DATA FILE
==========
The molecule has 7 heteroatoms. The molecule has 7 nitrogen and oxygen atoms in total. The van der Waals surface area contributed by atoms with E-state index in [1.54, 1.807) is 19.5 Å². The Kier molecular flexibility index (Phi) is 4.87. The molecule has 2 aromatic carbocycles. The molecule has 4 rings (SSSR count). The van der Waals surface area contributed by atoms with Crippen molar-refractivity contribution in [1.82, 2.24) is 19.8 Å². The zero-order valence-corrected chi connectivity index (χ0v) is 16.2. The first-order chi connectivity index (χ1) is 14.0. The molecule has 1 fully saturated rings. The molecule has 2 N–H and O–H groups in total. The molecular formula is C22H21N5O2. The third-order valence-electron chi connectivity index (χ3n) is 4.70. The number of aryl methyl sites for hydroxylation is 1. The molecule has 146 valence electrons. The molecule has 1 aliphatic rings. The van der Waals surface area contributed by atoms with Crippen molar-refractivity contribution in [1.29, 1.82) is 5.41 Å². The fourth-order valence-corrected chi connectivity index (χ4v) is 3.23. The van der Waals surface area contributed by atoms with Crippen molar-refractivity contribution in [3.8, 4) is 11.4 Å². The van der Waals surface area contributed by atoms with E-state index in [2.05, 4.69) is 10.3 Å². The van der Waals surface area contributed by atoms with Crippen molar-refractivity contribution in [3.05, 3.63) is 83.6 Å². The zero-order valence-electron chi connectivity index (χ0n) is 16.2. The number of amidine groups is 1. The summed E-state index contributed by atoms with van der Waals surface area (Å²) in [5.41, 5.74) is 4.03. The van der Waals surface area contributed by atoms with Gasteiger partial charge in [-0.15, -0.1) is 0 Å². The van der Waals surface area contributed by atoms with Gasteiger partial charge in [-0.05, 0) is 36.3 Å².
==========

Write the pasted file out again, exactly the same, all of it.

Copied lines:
The molecule has 7 heteroatoms. The molecule has 7 nitrogen and oxygen atoms in total. The van der Waals surface area contributed by atoms with E-state index in [1.54, 1.807) is 19.5 Å². The Kier molecular flexibility index (Phi) is 4.87. The molecule has 2 aromatic carbocycles. The molecule has 4 rings (SSSR count). The van der Waals surface area contributed by atoms with Crippen molar-refractivity contribution in [1.82, 2.24) is 19.8 Å². The zero-order valence-corrected chi connectivity index (χ0v) is 16.2. The first-order chi connectivity index (χ1) is 14.0. The molecule has 1 fully saturated rings. The molecule has 2 N–H and O–H groups in total. The molecular formula is C22H21N5O2. The third-order valence-electron chi connectivity index (χ3n) is 4.70. The number of aryl methyl sites for hydroxylation is 1. The molecule has 146 valence electrons. The molecule has 1 aliphatic rings. The van der Waals surface area contributed by atoms with Crippen molar-refractivity contribution in [1.29, 1.82) is 5.41 Å². The fourth-order valence-corrected chi connectivity index (χ4v) is 3.23. The van der Waals surface area contributed by atoms with Crippen molar-refractivity contribution in [3.8, 4) is 11.4 Å². The van der Waals surface area contributed by atoms with E-state index in [2.05, 4.69) is 10.3 Å². The van der Waals surface area contributed by atoms with Crippen molar-refractivity contribution in [3.05, 3.63) is 83.6 Å². The zero-order valence-electron chi connectivity index (χ0n) is 16.2. The number of amidine groups is 1. The summed E-state index contributed by atoms with van der Waals surface area (Å²) in [5.41, 5.74) is 4.03. The van der Waals surface area contributed by atoms with Gasteiger partial charge in [-0.15, -0.1) is 0 Å². The van der Waals surface area contributed by atoms with Gasteiger partial charge in [-0.05, 0) is 36.3 Å².